Appadurai’s five dimensions that define the ‘elementary framework’ of global cultural flows, explore the term ‘technoscapes’ in relation to its role in becoming “central to the politics of global culture (1996, p. 301).” Due to the “sheer speed, scale and volume (1996, p. 301)” of this flow, technology can now move across “various kinds of impervious boundaries (1996, p. 297)” and as a result, leads to the global dissemination of information. In relation to the media, the forever evolving globalisation of communication suggests that technoscapes open doors to participation in the public (or rather global) sphere. Here, technology can be seen to literally prompt the global interaction between cultures and more importantly, encourage participation in generating debate about worldwide issues.

This global interaction between international identities has undoubtedly been stimulated by the availability and access of not only technology, but also the varying media platforms that exist. As discussed in Media and the Common Good, in referring to a study concerned with the effects of mass media in Kenyathe outcomes of media globalisation include its ability to “pluralise, invigorate and render the media space participatory, interactive and democratic.” Furthermore, it concluded that the globalisation process allows “global media to avail itself of media services (2010, p. 26)” to a global audience.

The term ‘media services’ can most relevantly be applied to the 2010 catastrophic Haiti earthquake that saw tragic circumstances evoke an international response. Shani Orgad writes that through fierce media coverage of this event, it attracted $9.9 billion worth of relief from the global public. Furthermore, he astutely writes that the media, in this situation, can see global collaboration bring about a “sense of ‘humanity’ as a universal identity (Orgad, 2012).”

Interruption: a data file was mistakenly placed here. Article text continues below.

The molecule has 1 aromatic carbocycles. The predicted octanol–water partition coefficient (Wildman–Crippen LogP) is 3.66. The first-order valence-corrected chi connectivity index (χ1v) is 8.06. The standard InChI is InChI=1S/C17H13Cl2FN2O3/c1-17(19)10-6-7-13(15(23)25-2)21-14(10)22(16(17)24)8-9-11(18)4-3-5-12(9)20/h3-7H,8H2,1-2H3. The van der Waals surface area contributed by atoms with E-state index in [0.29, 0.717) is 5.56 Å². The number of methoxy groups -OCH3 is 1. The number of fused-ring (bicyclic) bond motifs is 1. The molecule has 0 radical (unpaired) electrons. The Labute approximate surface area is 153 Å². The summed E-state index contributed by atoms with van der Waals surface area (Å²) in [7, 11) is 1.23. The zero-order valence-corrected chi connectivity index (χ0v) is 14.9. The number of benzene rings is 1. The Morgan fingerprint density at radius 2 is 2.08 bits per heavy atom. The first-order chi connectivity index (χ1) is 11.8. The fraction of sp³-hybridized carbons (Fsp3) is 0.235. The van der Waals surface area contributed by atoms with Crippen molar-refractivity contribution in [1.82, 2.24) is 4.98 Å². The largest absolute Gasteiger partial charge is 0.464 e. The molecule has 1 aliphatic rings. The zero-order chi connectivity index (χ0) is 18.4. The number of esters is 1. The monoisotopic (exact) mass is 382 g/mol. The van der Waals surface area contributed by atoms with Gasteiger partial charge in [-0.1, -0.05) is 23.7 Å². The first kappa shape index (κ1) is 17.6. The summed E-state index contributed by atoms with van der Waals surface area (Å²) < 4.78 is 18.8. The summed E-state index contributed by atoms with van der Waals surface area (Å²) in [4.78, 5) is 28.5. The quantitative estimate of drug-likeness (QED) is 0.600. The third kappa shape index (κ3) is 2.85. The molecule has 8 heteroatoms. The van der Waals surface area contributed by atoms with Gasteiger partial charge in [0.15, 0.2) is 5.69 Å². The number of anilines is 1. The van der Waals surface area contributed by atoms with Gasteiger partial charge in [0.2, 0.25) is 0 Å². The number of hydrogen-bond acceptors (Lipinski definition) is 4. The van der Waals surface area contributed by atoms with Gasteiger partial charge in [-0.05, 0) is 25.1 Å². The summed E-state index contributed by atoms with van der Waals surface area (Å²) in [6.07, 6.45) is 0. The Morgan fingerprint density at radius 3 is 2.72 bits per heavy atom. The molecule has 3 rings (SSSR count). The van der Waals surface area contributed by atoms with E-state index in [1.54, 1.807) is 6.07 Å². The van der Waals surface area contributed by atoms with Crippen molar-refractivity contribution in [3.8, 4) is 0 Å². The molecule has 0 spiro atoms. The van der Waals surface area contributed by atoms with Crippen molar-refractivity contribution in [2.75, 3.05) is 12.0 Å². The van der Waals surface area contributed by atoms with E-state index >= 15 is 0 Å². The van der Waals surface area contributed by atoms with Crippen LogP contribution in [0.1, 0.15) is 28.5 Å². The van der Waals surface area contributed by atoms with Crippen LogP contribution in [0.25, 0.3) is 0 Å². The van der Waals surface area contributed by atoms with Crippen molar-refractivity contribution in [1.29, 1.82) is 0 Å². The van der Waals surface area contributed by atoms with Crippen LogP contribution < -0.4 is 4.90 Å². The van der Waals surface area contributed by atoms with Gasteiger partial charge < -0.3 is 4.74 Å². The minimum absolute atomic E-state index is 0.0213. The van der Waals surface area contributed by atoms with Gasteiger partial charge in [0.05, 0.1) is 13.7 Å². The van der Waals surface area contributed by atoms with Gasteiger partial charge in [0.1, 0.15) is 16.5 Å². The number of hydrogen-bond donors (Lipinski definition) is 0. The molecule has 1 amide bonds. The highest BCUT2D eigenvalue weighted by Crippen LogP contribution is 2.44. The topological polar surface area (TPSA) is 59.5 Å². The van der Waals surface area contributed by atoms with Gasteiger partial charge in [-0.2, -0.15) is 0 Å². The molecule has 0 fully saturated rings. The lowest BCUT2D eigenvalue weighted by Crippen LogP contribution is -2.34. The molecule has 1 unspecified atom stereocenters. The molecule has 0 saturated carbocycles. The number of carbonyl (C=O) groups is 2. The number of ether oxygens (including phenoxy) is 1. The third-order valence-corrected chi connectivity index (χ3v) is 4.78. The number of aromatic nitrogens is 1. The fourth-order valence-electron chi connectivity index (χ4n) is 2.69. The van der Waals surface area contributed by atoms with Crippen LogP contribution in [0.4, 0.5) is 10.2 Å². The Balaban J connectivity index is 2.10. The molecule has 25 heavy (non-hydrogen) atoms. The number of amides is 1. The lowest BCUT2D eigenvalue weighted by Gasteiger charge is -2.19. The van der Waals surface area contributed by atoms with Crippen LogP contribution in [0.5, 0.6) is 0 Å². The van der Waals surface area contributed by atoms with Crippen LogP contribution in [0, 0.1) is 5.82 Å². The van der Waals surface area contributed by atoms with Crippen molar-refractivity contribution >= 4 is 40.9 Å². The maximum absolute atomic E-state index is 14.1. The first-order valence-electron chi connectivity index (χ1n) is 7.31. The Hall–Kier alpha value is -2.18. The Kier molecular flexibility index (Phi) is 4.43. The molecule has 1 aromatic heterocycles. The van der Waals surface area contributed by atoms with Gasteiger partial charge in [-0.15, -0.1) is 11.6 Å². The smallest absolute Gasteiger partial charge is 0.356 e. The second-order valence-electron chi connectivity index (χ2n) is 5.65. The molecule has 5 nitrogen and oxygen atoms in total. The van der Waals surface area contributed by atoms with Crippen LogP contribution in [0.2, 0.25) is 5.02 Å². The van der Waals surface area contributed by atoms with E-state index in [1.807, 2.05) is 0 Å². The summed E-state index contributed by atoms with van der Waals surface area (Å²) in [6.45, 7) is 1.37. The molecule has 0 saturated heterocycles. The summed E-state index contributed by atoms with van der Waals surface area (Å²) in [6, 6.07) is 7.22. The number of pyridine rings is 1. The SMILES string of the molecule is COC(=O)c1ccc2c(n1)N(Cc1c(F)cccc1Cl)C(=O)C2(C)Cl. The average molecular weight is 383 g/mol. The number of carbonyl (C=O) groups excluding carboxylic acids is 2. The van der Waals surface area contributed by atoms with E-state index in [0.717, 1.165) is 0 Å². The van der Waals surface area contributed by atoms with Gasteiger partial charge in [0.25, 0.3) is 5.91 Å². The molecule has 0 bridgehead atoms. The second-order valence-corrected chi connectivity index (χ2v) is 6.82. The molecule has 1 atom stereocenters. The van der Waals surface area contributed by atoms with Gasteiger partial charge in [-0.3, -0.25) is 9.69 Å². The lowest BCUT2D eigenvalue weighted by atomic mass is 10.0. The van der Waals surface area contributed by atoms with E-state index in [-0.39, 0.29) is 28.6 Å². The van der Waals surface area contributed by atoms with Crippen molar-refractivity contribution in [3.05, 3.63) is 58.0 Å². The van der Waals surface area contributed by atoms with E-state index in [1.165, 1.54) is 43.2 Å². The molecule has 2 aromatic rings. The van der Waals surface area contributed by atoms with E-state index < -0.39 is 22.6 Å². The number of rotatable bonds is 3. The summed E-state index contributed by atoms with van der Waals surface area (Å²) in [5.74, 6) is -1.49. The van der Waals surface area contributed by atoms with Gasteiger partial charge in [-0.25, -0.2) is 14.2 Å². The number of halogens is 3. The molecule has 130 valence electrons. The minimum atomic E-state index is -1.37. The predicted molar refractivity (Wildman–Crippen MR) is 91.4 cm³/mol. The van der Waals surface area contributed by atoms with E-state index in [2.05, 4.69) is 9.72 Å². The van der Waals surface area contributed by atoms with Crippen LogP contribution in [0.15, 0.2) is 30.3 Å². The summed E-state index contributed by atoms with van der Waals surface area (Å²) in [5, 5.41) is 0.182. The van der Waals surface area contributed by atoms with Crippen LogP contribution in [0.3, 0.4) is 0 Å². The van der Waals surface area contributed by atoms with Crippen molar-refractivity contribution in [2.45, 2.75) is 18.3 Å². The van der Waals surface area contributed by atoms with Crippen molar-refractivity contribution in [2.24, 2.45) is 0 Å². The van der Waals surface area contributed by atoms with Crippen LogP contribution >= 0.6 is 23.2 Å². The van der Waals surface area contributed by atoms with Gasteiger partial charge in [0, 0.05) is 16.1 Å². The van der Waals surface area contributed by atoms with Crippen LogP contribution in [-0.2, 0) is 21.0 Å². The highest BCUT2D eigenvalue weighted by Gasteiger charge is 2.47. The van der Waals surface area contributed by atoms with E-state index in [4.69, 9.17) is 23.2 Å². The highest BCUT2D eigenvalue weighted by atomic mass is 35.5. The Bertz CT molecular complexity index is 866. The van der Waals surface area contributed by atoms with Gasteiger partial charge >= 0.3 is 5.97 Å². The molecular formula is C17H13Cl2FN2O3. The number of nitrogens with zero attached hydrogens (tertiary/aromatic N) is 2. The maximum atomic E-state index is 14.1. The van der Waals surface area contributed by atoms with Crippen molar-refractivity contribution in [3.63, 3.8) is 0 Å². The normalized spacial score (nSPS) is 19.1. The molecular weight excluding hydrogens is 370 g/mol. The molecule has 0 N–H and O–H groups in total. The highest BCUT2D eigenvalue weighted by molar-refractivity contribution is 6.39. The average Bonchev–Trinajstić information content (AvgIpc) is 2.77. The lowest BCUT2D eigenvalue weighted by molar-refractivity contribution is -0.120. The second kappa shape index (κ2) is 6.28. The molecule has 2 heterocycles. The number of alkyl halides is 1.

However, it is critical to acknowledge that this interconnectedness is not a perfect picture. O’Shaughnessy and Stadler make the obvious point that people who do not have access to such emerging technologies, suffer the ‘digital divide (2008, p. 456).’ Through this social exclusion, it also brings into question cultural imperialism and how media representations can implicate its diversity. Thus, this can lead to the “fear of cultural adsorption (1996, p. 295) as Appadurai explains, where the ‘tension’ between cultural homogenisation and heterogenisation will perpetually divide opinions on media globalisation effects.

So is media globalisation an opportunity for global interaction or social exclusion? Honestly, it seems that these binary oppositions will inevitably be subject to much debate due to the fact that globalisation is a highly complex process. Instead, we should acknowledge that technological developments both eradicate and inaugurate the methods of international relations. For as Terhi Rantanen simply writes, “the consequences of globalisation is not homogenisation nor heterogenisation, but both of these, either simultaneously or sequentially (2005, p. 116).”


Appadurai A, 1996, Disjuncture and Difference in the Global Cultural Economy, University of Minnesota Press, London pp. 295-301

Franceschi L, Mwita C, 2010, Media and the Common Good: Perspectives on Media, democracy and responsibility, Strathmore University, Nairobi Kenya p. 26

Organ S, 2012, Media Representation and the Global Imagination, Polity Press, Cambridge UK

O’Shaughnessy M, Stadler J, 2008, Media and Society, Oxford University Press, Victoria Australia pp. 456-458

Rantanen T, 2005, The Media and Globalisation, Athenaeum Press, Gateshead England p. 116